The principal has identified, and ERO agrees, that there is a need to strengthen the consistency across the school of the students’ role in the learning process. This includes all students being clear about and able to articulate how well they are learning, the purpose of their learning, their next learning steps and how they are going to get there.

3. Curriculum

How effectively does this school’s curriculum promote and support student learning?

The school’s curriculum effectively promotes and supports student learning.

The curriculum provides breadth and depth of learning for all students. Teachers and school leaders have a shared responsibility that supports the diversity of student learning and promotes student wellbeing.

Teachers’ deliberate alignment of teaching, related activities and resources supports student achievement of intended learning. Teaching approaches encourage students to make connections between different curriculum areas. This helps students make sense of their learning. This is shown in the way oral language is purposefully integrated into many learning experiences.

Teachers have effective relationships with parents to support their children’s learning. There are purposeful activities to achieve this, including open days and parent meetings to share ideas of how to support home learning.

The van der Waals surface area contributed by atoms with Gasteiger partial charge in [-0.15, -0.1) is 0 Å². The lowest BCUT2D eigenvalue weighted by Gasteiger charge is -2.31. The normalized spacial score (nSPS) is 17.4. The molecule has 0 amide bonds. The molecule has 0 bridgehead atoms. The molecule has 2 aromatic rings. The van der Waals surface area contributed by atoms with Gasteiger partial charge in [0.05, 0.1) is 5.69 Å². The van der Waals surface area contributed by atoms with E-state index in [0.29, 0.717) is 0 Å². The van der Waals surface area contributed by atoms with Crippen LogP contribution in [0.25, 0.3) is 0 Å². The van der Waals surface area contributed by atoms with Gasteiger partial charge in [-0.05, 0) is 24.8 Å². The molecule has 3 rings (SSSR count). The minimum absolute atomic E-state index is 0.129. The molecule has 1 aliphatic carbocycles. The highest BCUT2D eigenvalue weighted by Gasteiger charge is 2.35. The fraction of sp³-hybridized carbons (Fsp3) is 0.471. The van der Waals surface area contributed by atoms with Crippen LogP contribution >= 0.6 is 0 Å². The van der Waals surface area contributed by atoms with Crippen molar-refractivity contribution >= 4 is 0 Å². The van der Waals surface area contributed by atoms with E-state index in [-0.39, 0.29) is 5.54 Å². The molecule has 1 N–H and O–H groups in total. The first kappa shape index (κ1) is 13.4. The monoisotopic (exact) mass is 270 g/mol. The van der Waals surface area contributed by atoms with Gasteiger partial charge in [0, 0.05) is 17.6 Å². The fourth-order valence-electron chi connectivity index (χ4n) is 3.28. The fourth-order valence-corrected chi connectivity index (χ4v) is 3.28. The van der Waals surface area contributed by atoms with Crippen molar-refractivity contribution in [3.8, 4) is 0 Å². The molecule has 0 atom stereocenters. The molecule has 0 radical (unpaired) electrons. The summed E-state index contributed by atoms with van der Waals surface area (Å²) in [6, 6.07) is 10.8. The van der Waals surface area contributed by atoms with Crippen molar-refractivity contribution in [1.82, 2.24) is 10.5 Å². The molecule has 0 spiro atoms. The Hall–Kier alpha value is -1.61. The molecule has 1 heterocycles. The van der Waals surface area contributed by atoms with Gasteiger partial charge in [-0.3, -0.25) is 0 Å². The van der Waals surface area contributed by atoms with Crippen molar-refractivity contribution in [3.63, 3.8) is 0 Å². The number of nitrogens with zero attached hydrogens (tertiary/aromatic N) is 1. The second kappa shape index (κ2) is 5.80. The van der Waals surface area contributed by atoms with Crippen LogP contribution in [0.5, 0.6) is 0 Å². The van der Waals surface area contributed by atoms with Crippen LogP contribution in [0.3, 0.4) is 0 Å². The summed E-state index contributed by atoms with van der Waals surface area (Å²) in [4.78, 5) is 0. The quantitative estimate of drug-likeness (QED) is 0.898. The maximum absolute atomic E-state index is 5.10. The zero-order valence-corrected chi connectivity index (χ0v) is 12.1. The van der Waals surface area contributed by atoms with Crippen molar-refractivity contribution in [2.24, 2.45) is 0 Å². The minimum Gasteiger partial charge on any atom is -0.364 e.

Other positive features of the curriculum include:

  • the range of opportunities for students to develop leadership skills
  • the use of specialist teachers to support learning, including music, Māori, and English for Speakers of Other Languages (ESOL)
  • trained teacher aides supporting teachers and working with individual and groups of students.

The curriculum is in the process of being revised. This is to better respond to the changing needs, wishes, strengths and interests of the community and students, and to focus on the wider desired outcomes for students.

How effectively does the school promote educational success for Māori, as Māori?

Māori students experience aspects of their identity, language and culture in school life and learning.

All students learn their mihi with appropriate support from the school’s specialist teacher. Mihi are personalised to students’ iwi to allow their particular identity to be recognised and celebrated. Qualities prized by Māori are identified within students and are given time and nurturing to flourish, including leadership, language and oratory abilities.